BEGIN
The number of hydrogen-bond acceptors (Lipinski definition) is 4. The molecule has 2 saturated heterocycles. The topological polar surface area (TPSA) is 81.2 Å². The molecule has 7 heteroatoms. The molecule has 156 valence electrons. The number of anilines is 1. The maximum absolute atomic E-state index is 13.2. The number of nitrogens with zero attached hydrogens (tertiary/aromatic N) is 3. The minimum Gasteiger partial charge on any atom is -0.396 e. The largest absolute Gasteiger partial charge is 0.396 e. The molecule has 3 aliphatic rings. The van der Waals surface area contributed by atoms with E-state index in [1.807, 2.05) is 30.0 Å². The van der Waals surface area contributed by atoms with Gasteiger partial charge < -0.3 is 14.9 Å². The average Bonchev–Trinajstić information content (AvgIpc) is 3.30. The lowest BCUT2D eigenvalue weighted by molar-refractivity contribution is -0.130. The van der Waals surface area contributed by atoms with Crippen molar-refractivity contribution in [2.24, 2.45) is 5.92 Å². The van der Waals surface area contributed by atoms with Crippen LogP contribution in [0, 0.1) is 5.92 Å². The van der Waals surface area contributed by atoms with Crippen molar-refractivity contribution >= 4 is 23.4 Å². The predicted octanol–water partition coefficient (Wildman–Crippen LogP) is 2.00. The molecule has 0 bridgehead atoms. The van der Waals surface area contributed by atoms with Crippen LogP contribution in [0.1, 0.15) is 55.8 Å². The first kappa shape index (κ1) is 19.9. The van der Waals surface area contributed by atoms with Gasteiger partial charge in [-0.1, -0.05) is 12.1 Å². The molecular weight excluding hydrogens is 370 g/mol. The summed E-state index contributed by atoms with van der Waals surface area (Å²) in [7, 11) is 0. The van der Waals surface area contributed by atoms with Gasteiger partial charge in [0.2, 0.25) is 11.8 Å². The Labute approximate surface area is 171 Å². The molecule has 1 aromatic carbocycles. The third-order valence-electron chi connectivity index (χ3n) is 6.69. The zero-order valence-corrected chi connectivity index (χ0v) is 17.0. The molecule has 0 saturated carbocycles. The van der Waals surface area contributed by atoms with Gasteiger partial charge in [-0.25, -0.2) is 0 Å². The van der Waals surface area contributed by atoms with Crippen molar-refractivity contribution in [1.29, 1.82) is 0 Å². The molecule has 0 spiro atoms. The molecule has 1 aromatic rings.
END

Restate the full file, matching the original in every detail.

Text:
The number of hydrogen-bond acceptors (Lipinski definition) is 4. The molecule has 2 saturated heterocycles. The topological polar surface area (TPSA) is 81.2 Å². The molecule has 7 heteroatoms. The molecule has 156 valence electrons. The number of anilines is 1. The maximum absolute atomic E-state index is 13.2. The number of nitrogens with zero attached hydrogens (tertiary/aromatic N) is 3. The minimum Gasteiger partial charge on any atom is -0.396 e. The largest absolute Gasteiger partial charge is 0.396 e. The molecule has 3 aliphatic rings. The van der Waals surface area contributed by atoms with E-state index in [1.807, 2.05) is 30.0 Å². The van der Waals surface area contributed by atoms with Gasteiger partial charge < -0.3 is 14.9 Å². The average Bonchev–Trinajstić information content (AvgIpc) is 3.30. The lowest BCUT2D eigenvalue weighted by molar-refractivity contribution is -0.130. The van der Waals surface area contributed by atoms with Crippen molar-refractivity contribution in [2.24, 2.45) is 5.92 Å². The van der Waals surface area contributed by atoms with Crippen LogP contribution in [0, 0.1) is 5.92 Å². The van der Waals surface area contributed by atoms with Crippen molar-refractivity contribution >= 4 is 23.4 Å². The predicted octanol–water partition coefficient (Wildman–Crippen LogP) is 2.00. The molecule has 0 bridgehead atoms. The van der Waals surface area contributed by atoms with Crippen LogP contribution in [0.1, 0.15) is 55.8 Å². The first kappa shape index (κ1) is 19.9. The van der Waals surface area contributed by atoms with Gasteiger partial charge in [-0.1, -0.05) is 12.1 Å². The molecular weight excluding hydrogens is 370 g/mol. The summed E-state index contributed by atoms with van der Waals surface area (Å²) in [7, 11) is 0. The van der Waals surface area contributed by atoms with Gasteiger partial charge in [0.2, 0.25) is 11.8 Å². The Labute approximate surface area is 171 Å². The molecule has 1 aromatic carbocycles. The third-order valence-electron chi connectivity index (χ3n) is 6.69. The zero-order valence-corrected chi connectivity index (χ0v) is 17.0. The molecule has 0 saturated carbocycles. The van der Waals surface area contributed by atoms with Gasteiger partial charge in [-0.25, -0.2) is 0 Å². The van der Waals surface area contributed by atoms with Crippen molar-refractivity contribution in [1.29, 1.82) is 0 Å². The molecule has 0 spiro atoms. The molecule has 1 aromatic rings.